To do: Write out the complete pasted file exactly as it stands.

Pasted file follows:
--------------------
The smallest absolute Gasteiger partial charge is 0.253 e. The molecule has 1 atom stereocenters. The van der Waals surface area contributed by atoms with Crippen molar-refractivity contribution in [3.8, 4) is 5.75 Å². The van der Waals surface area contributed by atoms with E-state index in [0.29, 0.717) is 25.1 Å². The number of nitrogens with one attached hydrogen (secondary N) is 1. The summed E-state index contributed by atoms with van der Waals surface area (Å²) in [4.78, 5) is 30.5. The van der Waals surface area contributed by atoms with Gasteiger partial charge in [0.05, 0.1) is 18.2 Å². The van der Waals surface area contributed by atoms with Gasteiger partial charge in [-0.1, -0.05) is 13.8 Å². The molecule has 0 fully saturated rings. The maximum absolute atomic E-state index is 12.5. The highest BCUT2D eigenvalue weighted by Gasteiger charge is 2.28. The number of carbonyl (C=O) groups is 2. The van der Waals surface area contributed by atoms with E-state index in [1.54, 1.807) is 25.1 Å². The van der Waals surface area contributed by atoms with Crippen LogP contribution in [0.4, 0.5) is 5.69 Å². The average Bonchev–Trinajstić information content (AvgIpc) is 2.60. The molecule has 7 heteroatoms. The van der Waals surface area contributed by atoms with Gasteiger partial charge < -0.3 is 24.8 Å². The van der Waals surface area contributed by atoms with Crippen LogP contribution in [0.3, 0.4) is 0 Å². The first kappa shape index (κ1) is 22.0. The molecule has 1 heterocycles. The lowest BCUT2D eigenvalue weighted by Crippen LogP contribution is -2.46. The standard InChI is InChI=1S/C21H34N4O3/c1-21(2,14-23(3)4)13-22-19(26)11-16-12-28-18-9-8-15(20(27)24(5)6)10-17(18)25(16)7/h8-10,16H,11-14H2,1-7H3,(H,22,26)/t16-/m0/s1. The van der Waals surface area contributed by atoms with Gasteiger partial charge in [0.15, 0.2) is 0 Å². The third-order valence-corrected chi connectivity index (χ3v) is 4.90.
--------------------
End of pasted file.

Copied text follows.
The smallest absolute Gasteiger partial charge is 0.253 e. The molecule has 1 atom stereocenters. The van der Waals surface area contributed by atoms with Crippen molar-refractivity contribution in [3.8, 4) is 5.75 Å². The van der Waals surface area contributed by atoms with E-state index in [0.29, 0.717) is 25.1 Å². The number of nitrogens with one attached hydrogen (secondary N) is 1. The summed E-state index contributed by atoms with van der Waals surface area (Å²) in [4.78, 5) is 30.5. The van der Waals surface area contributed by atoms with Gasteiger partial charge in [0.05, 0.1) is 18.2 Å². The van der Waals surface area contributed by atoms with Gasteiger partial charge in [-0.1, -0.05) is 13.8 Å². The molecule has 0 fully saturated rings. The maximum absolute atomic E-state index is 12.5. The highest BCUT2D eigenvalue weighted by Gasteiger charge is 2.28. The number of carbonyl (C=O) groups is 2. The van der Waals surface area contributed by atoms with E-state index in [1.54, 1.807) is 25.1 Å². The van der Waals surface area contributed by atoms with Crippen LogP contribution in [0.4, 0.5) is 5.69 Å². The average Bonchev–Trinajstić information content (AvgIpc) is 2.60. The molecule has 7 heteroatoms. The van der Waals surface area contributed by atoms with Gasteiger partial charge < -0.3 is 24.8 Å². The van der Waals surface area contributed by atoms with Crippen LogP contribution in [0.3, 0.4) is 0 Å². The first kappa shape index (κ1) is 22.0. The molecule has 1 heterocycles. The lowest BCUT2D eigenvalue weighted by Crippen LogP contribution is -2.46. The standard InChI is InChI=1S/C21H34N4O3/c1-21(2,14-23(3)4)13-22-19(26)11-16-12-28-18-9-8-15(20(27)24(5)6)10-17(18)25(16)7/h8-10,16H,11-14H2,1-7H3,(H,22,26)/t16-/m0/s1. The van der Waals surface area contributed by atoms with Gasteiger partial charge in [0.15, 0.2) is 0 Å². The third-order valence-corrected chi connectivity index (χ3v) is 4.90.